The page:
“And he saw this one and he said, ‘This is crazy. He was talking about injecting disinfectants into your body’.
“And I said, ‘OK that sounds weird’. So I listened to it and I watched it … it was very visual to me what he was talking about, like putting light in the body, through the skin or some other way, taking disinfectant, injecting it. It was so visual I saw the video in my head. So I decided to just go ahead and make it. And it really only took me a few hours to make it and I put it out within three hours of Trump saying those words.”
And in a flash – with a TikTok video that went viral across all social media – Cooper shot from reasonably successful comedian and author to the world’s favourite Trump Whisperer: the comic whose lip-syncing genius took the words and voice of the President of the United States, channelled them through the physical form of a 35-year-old Jamaican-born woman in Brooklyn – and captured the moment in sublime comic fashion.
Cooper realised her career and life had taken an unimaginable turn when that massive video hit – “How To Medical” – racked up millions of views in a matter of hours.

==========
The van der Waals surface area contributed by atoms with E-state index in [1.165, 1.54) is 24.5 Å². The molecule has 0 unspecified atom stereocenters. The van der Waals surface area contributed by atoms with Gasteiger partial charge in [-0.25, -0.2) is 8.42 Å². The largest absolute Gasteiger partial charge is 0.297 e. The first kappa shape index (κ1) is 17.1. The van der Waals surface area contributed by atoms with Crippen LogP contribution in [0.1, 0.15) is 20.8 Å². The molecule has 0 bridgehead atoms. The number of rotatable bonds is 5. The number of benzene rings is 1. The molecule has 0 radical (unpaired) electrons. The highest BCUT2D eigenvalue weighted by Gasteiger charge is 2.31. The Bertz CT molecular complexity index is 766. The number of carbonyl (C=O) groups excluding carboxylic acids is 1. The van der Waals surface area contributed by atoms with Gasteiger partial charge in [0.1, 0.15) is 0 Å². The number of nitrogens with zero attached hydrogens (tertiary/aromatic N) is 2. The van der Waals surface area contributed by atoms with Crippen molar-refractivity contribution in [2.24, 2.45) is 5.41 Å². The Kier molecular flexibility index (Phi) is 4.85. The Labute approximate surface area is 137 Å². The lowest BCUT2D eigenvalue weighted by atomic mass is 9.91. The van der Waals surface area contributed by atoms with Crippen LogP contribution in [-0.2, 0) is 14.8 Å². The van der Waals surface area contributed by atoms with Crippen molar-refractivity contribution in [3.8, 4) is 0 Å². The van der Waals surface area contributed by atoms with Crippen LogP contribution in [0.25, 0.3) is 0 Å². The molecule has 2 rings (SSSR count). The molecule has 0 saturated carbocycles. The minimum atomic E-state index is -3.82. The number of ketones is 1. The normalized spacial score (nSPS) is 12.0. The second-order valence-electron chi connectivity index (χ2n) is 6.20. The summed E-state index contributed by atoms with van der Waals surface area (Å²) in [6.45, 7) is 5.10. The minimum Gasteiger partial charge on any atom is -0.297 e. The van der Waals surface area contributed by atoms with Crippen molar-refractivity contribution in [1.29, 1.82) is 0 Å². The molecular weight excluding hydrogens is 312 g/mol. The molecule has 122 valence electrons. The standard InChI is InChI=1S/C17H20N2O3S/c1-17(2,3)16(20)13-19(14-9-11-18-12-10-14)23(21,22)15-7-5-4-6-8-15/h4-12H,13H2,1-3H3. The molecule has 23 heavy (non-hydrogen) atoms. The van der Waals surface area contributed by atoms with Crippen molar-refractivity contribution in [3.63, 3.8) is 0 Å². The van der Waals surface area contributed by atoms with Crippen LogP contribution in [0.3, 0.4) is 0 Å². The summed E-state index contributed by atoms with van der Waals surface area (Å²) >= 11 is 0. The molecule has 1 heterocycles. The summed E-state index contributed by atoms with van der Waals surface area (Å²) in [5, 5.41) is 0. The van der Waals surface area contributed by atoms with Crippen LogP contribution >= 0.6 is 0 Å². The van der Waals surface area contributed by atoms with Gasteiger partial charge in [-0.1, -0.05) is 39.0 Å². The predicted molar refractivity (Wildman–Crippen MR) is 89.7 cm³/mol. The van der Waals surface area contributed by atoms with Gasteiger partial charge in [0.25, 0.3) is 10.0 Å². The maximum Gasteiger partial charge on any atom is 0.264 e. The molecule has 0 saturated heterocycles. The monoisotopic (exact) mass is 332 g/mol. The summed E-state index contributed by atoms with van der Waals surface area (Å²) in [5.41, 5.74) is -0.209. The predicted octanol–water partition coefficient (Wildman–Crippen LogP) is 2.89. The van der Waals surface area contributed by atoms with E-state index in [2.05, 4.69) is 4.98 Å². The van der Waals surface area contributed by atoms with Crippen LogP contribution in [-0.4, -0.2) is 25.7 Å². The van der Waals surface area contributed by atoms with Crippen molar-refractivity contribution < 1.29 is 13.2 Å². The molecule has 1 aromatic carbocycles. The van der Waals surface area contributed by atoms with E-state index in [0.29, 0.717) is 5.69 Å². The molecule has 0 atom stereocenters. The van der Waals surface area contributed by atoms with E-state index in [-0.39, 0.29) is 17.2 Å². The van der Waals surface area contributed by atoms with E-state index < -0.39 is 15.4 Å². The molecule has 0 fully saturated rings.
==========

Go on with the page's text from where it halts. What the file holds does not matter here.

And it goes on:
“The next morning it had two million views … I knew pretty quickly it was going crazy. I had no idea Jerry Seinfeld was going to be commenting on it. I woke up and somebody texted me and said, ‘Jerry Seinfeld is talking about you in The New York Times‘. I was like, ‘This is not real’.”
Real it was, and is.
In the months since, Cooper has increased her Trump lip-sync output to several videos a week, been hailed and interviewed by comedy giants Ellen DeGeneres and Jimmy Fallon, and each of her wildly funny pieces runs to views in the millions. Within minutes.
Fittingly if weirdly, her rise to fame has come while rarely leaving home: she has become one of the most famous comedians on the planet armed with little more than a mobile phone from her home in Brooklyn. As with DeGeneres and Fallon’s The Tonight Show, she spoke to The Age and the Herald via video link. No one could go out – but you could crack it big from your living room.